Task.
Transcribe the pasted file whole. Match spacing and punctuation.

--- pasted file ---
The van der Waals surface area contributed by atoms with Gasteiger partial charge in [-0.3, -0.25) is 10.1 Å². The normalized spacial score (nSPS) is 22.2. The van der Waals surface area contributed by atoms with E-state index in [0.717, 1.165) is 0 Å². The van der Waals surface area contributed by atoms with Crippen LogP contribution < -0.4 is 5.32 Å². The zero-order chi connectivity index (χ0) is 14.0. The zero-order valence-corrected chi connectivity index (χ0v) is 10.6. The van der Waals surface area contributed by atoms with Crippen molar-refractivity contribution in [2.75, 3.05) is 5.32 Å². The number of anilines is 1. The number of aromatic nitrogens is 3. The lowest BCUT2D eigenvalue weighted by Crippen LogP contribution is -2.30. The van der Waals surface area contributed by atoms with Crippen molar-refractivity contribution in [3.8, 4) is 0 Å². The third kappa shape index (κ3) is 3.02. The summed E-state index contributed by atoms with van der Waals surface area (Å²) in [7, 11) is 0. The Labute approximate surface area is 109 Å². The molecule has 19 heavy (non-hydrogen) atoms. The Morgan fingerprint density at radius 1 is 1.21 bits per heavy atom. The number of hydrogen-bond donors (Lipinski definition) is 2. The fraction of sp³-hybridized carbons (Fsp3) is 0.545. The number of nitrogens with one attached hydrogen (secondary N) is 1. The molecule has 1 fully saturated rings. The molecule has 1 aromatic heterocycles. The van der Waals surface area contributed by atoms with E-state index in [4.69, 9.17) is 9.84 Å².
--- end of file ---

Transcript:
The van der Waals surface area contributed by atoms with Gasteiger partial charge in [-0.3, -0.25) is 10.1 Å². The normalized spacial score (nSPS) is 22.2. The van der Waals surface area contributed by atoms with E-state index in [0.717, 1.165) is 0 Å². The van der Waals surface area contributed by atoms with Crippen LogP contribution < -0.4 is 5.32 Å². The zero-order chi connectivity index (χ0) is 14.0. The zero-order valence-corrected chi connectivity index (χ0v) is 10.6. The van der Waals surface area contributed by atoms with Crippen molar-refractivity contribution in [2.75, 3.05) is 5.32 Å². The number of anilines is 1. The number of aromatic nitrogens is 3. The lowest BCUT2D eigenvalue weighted by Crippen LogP contribution is -2.30. The van der Waals surface area contributed by atoms with Crippen molar-refractivity contribution in [3.8, 4) is 0 Å². The third kappa shape index (κ3) is 3.02. The summed E-state index contributed by atoms with van der Waals surface area (Å²) in [7, 11) is 0. The Labute approximate surface area is 109 Å². The molecule has 19 heavy (non-hydrogen) atoms. The Morgan fingerprint density at radius 1 is 1.21 bits per heavy atom. The number of hydrogen-bond donors (Lipinski definition) is 2. The fraction of sp³-hybridized carbons (Fsp3) is 0.545. The number of nitrogens with one attached hydrogen (secondary N) is 1. The molecule has 1 fully saturated rings. The molecule has 1 aromatic heterocycles. The van der Waals surface area contributed by atoms with E-state index in [4.69, 9.17) is 9.84 Å².